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IMF: Halt In Iranian Oil Exports Could Push Global Oil Prices Up By 30%

The International Monetary Fund, or IMF, warned Wednesday that the global oil prices may increase by as much as 30% if Iran decides to halt its oil exports and carries out its earlier threat to block the strategic Strait of Hormuz in wake of the recent U.S. and EU sanctions.

"A halt of Iran's exports to OECD economies without offset from other sources would likely trigger an initial oil price increase of around 20pc-30pc, with other producers or emergency stock releases likely providing some offset over time," the IMF said in a document sent to the Group of 20 leading industrialized nations ahead of their upcoming January 19 meeting in Mexico.

Iran currently produces 5% of global oil output, implying that a halt in oil exports by the Islamic Republic could spike up global oil prices past the peak levels seen during last year's revolution in Libya. Nevertheless, Saudi Arabia has indicated that it was prepared to increase its crude production to compensate any shortfall caused by an Iranian oil export halt.

The IMF also noted in the document that an Iranian blockade of the Strait of Hormuz would escalate the potential crisis, saying: "A blockade of the Strait of Hormuz would constitute, and be perceived by markets to presage, sharply heightened global geopolitical tension involving a much larger and unprecedented disruption."

The Strait of Hormuz, a strategic waterway located at the mouth of the Persian Gulf, links the oil-producing countries of Bahrain, Kuwait, Qatar, Saudi Arabia and the United Arab Emirates to the Indian Ocean. About 40 percent of the world's tanker-borne oil passes through the waterway.

The IMF warning comes after EU Foreign Ministers agreed at a meeting in Brussels on Monday to ban member-states from importing, purchasing and transporting Iranian crude oil and petroleum products. The EU embargo also extends to related finance and insurance and requires all existing contracts to be phased out by July 1.

The EU Ministers also banned new investments by member-states in Iranian petrochemical companies as well as engaging in joint ventures with such enterprises. The EU also froze the assets of the Iranian central bank within the EU, while ensuring that legitimate trade would continue under strict conditions. The bloc added three more individuals and eight entities to an existing asset freeze and a visa ban.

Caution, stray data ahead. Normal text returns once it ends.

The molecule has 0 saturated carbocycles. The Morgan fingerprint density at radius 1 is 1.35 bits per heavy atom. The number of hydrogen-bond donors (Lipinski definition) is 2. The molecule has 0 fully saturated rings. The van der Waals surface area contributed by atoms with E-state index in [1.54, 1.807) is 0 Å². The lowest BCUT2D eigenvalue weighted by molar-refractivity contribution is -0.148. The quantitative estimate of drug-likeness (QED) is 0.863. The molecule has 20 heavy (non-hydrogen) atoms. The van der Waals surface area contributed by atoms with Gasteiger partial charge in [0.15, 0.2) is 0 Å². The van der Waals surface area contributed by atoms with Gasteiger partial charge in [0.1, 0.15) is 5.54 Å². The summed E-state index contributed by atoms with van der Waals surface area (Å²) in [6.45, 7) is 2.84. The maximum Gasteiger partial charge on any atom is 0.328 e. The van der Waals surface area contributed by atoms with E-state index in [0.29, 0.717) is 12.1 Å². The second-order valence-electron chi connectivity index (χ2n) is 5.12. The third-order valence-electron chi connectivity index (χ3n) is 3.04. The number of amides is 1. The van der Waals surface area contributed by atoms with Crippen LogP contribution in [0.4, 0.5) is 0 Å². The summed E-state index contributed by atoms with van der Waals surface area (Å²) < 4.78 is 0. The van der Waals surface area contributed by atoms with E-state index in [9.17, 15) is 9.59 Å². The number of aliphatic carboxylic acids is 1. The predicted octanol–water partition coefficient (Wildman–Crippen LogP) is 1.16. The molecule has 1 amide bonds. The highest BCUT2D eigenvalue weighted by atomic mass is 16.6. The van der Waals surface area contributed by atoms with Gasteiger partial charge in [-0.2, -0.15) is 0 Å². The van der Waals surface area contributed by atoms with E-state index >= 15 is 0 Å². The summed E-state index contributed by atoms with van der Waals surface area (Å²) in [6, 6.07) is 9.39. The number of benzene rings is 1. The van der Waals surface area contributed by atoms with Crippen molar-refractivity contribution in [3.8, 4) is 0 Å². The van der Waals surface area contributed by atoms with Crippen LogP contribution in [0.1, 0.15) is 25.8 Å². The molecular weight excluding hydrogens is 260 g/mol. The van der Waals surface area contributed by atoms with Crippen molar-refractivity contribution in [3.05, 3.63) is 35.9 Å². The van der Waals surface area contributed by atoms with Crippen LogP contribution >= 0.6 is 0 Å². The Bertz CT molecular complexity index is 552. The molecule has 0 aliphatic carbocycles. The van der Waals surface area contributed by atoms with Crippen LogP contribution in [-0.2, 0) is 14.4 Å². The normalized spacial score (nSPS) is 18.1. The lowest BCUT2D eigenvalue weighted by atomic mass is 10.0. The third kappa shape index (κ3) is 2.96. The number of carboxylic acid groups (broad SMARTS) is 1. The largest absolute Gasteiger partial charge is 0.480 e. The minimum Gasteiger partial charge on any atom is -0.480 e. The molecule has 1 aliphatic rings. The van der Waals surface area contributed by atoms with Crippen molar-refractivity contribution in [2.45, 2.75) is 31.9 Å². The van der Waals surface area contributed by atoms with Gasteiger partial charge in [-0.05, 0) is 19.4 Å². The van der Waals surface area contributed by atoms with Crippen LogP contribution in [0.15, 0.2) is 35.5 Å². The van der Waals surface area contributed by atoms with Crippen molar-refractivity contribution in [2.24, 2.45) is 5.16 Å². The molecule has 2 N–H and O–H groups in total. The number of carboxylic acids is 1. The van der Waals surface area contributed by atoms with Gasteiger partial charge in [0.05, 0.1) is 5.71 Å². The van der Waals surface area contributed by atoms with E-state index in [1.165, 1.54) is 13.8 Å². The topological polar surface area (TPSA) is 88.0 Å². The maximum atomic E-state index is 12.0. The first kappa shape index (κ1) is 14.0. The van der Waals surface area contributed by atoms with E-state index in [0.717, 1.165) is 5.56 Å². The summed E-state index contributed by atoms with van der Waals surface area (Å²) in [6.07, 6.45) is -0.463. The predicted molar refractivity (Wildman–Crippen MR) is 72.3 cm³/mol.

The United States, Canada and Britain had imposed similar sanctions on Iran late last year. The West hopes that the new sanctions to persuade Iran to rejoin the stalled negotiations with the six world powers over its disputed nuclear program. Although Iran maintains its uranium enrichment work is aimed at producing fuel for a medical-purpose reactor, the West suspects Teheran's claims are just a cover-up for producing weapon-grade uranium.

Iran has already survived four sets of sanctions imposed by the U.N. Security Council following refusal to halt its uranium enrichment, including the one imposed in June 2010. Since then, the six world powers have held two rounds of talks with Iran, once in Geneva in December 2010 and again in Istanbul in January 2011. Both negotiations failed to reach any agreements on the issue.

Although Iran warned soon after the EU announced its latest oil embargo and sanctions that it may block the Strait of Hormuz, the U.S. responded by stressing that it will not tolerate any disruption to oil traffic through the strategic waterway. Several western warships, including a U.S. flotilla led by USS Abraham Lincoln, entered the Persian Gulf through the Strait of Hormuz without incident on Sunday despite Iranian threats against sending aircraft carriers to the region.

The stand-off between the west and Iran over the nuclear issue has already escalated tensions in the region. It has also mounted international concerns about any possible disruption to oil supplies from the Arabian Gulf as such a development could increase oil prices to very high levels amidst a sharp slowdown in world economic growth.

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